Countries which are members of the Council of Europe have additional forms of accountability.
Those countries are subject to investigation by the European Committee for the Prevention of
Torture (CPT). Since 1990, the CPT has conducted over 70 inspections of places of detention in
countries across the European continent. Members of the CPT are appointed by state members and
come from a variety of backgrounds, including law, medicine, prison affairs and politics. In the
course of their visits they are assisted by independent experts. During its visits to each country, the
CPT has unrestricted access to all places of detention and complete freedom of movement within
them. The reports which are made as a result of such investigations are submitted in confidence to
the government concerned. The tradition has grown up over the years that countries should allow
these reports to be published alongside their own response. A number of these reports have been
highly critical.
   All of these inspectors rely heavily on statistical reporting to evaluate the prisons they visit.
Independent investigators will typically ask to review the register of prisoners. They will review
record-keeping of incidents, riots, and suicides. They will make sure prison authorities keep
records of minority groups in the prison. Particularly telling are records of the number and content
of complaints.
   These are matters which are also of interest to other independent experts who have the authority
to visit prisons. They include the UN Special Rapporteur on Torture and the Special Rapporteur on
Prisons in Africa.

5. Future Challenges for Statisticians: How to Measure Humanity in the Prison Setting?

   Prisons are primarily about people, the prisoners who are held in them and the staff who look
after the prisoners. It is, therefore, no surprise that some of the most important indicators about
whether a prison is humane and its regime rehabilitative are difficult to quantify statistically. There
is an understandable temptation for prison administrators and government ministers to focus on
indicators which can be easily measured rather than on those which go to the heart of the
institution’s operations.

      What is to be Measured?

   One of the difficulties for the prison service is that it is at the end of the criminal justice
spectrum. In most cases the authorities are likely to have tried every other solution with repeat
offenders and only when they have failed is the person sent to prison. At that point politicians and
public commentators begin to expect quick solutions. They expect the prison to succeed where all
other agencies have failed. The fact that not all prisoners go on to be honest and law-abiding
members of society after release is often interpreted as reflecting a failure of the prison system.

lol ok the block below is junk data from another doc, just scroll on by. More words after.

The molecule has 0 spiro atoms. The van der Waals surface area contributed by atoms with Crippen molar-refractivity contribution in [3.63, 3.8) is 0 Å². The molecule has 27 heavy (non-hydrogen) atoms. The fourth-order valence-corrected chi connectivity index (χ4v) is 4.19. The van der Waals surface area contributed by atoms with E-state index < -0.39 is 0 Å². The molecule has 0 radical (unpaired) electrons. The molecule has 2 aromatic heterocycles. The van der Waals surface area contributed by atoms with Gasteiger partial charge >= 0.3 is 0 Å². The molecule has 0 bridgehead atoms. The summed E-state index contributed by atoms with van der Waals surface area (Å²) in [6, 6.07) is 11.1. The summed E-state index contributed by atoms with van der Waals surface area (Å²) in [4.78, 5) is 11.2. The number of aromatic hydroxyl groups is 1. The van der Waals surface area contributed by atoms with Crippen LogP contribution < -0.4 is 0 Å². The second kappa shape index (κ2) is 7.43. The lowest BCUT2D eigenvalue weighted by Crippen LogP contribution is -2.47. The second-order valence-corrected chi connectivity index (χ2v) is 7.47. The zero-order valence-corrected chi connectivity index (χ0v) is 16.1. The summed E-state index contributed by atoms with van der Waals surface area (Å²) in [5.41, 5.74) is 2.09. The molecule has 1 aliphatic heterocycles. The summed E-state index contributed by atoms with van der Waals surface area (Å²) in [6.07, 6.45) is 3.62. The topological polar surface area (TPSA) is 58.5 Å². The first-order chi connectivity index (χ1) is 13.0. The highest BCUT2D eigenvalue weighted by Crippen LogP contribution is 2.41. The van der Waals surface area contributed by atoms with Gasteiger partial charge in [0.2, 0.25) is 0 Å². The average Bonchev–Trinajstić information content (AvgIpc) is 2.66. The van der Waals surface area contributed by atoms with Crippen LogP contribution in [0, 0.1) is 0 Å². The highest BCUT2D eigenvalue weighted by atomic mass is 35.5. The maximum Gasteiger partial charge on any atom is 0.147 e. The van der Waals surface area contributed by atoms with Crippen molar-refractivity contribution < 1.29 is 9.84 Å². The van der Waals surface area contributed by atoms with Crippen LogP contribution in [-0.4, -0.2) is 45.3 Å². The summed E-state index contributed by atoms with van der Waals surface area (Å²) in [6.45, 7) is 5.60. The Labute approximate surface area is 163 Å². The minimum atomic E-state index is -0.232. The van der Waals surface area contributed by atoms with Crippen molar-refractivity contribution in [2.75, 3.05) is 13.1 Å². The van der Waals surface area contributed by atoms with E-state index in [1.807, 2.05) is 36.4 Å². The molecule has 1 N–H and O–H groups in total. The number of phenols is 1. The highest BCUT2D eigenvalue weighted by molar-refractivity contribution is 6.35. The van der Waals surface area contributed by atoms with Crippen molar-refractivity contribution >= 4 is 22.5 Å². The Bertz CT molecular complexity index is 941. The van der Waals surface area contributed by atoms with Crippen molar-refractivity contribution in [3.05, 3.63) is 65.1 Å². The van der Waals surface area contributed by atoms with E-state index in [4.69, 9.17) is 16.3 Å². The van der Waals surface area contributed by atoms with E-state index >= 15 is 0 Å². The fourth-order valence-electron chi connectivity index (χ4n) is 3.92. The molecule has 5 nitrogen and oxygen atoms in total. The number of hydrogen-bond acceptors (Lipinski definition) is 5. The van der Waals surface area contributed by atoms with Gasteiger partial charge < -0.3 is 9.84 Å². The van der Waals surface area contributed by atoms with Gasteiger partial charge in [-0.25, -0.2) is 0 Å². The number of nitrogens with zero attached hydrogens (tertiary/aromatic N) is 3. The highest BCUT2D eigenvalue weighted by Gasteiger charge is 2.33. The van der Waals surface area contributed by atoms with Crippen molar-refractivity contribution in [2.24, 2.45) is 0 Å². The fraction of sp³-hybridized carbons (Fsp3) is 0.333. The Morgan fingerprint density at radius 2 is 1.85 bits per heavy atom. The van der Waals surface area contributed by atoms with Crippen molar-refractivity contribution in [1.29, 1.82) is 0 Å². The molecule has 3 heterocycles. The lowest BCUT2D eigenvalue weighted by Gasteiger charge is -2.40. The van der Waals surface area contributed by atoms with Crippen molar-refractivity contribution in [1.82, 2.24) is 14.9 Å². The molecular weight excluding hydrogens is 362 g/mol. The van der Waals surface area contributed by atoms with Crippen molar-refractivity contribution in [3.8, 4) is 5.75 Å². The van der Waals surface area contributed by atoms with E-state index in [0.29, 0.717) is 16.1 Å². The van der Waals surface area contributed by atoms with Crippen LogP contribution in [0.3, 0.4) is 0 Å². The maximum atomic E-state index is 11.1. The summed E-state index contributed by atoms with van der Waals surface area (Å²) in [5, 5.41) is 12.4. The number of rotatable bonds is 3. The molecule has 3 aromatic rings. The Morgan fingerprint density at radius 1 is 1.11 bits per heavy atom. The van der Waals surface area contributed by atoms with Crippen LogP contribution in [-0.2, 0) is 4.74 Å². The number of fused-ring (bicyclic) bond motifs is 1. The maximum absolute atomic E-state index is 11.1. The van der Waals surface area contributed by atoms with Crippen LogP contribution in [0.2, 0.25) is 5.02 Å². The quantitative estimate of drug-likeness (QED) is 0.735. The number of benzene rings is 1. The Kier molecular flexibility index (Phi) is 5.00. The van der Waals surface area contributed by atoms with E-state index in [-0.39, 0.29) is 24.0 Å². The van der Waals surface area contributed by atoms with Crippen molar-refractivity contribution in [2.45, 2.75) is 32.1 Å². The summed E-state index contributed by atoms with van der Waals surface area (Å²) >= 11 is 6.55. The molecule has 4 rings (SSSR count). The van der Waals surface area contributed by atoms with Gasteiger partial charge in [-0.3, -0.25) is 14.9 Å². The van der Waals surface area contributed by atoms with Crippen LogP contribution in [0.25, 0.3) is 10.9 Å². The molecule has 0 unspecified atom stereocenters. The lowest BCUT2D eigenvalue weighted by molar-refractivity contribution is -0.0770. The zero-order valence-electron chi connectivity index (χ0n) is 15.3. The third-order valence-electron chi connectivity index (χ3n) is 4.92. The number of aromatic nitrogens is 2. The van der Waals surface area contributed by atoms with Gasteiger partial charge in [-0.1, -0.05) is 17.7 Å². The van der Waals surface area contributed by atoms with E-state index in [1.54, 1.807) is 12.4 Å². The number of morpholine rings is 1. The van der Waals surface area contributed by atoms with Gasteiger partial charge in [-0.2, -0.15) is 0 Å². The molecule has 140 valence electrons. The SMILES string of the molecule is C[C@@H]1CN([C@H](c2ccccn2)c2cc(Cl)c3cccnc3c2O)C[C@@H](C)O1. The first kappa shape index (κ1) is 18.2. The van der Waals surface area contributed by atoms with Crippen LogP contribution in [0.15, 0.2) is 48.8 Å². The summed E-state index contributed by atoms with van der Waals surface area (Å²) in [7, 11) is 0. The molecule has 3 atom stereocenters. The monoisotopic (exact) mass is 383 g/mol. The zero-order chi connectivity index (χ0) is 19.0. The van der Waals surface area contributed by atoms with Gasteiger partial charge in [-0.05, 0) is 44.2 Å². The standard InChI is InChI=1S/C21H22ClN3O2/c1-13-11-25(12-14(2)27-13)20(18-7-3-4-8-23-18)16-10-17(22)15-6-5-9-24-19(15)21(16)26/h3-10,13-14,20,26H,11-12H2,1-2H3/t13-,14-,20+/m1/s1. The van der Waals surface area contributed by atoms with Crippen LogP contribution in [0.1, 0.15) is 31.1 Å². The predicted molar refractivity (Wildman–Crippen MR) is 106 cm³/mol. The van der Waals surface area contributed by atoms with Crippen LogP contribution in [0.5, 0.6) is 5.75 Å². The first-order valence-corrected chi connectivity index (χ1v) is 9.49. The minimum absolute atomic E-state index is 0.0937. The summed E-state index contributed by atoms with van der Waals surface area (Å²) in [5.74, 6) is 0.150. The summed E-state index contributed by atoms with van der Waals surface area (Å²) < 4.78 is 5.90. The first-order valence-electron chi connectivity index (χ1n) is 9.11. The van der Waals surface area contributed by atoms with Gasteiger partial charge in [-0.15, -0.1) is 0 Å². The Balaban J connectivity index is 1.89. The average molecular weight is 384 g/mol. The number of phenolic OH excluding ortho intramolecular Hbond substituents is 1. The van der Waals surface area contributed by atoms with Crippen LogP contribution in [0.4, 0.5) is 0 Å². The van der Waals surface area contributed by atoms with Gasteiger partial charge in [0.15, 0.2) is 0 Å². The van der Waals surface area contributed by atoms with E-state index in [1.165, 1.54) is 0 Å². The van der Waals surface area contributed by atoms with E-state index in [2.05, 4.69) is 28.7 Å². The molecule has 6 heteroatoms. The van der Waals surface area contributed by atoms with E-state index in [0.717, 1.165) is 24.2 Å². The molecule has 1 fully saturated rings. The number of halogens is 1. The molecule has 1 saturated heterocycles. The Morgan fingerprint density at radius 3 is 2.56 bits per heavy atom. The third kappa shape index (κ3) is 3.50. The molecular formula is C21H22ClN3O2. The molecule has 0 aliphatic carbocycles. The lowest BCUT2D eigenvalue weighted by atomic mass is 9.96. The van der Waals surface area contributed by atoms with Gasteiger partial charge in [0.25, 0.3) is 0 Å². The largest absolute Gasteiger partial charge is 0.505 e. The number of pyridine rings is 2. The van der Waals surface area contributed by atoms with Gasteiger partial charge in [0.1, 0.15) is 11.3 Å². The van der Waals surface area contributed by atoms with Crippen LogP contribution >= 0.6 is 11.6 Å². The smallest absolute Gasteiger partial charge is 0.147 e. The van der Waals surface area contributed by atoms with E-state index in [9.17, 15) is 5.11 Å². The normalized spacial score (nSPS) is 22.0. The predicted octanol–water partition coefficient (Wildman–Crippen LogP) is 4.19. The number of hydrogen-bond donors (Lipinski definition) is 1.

Why, so the argument goes, can the prison system not deflect all those in its care from a future life
of crime? Surely it should be possible to measure the success of the prison through simple
indicators such as re-conviction rates?
   In many countries re-conviction rates for released prisoners are disappointingly high. Of all
prisoners discharged from prison in England and Wales in 1995, 58% were re-convicted for an
indictable offence within two years of their discharge. The figures are worse for 14-16 year olds
who come out of detention in England and Wales. Seventy-seven per cent of young male prisoners
under 21 discharged from prison in 1995 were re-convicted within two years. (Home Office, Prison
Statistics, England and Wales, 1998).


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   In response to these high reconviction figures, countries like England and Wales and New
Zealand are studying ways to lower reconviction rates. In the last three years alone, the Home
Office has published six Statistical Bulletins and two Research Studies on the subject of re-
conviction rates. (Research, Development and Statistics Directorate, Home Office Statistical
Bulletins, Nos. 1/97, 2/97, 5/97, 6/97, 5/99, 19/99; Home Office Research Studies Nos. 187 and
192). The theory is that re-conviction rates are the best measure of the successes and failures of a
state’s penal policy. In fact reconviction rates are a simplistic and arbitrary measure of prison
regimes. Re-conviction rates measure only crimes which have resulted in a conviction. They do
not, for example, take into account the relative seriousness of the subsequent offence. Nor do they
take any account of other factors which may have led an individual to commit further offences.

       Measuring Processes or Outcomes ?

   Too much dependence on quantitative measurements can be counter-productive. It is not
sufficient to emphasise the need to meet key performance standards and at the same time to ignore
the influence of the prison environment as a whole. A good example of this issue is the problem of
suicide in English prisons. In May 1999, in response to an increasing number of suicides in prisons
around the country, the Chief Inspector of Prisons published a comprehensive thematic review
discussing every aspect of the problem of suicides in prisons. (HM Chief Inspector of Prisons for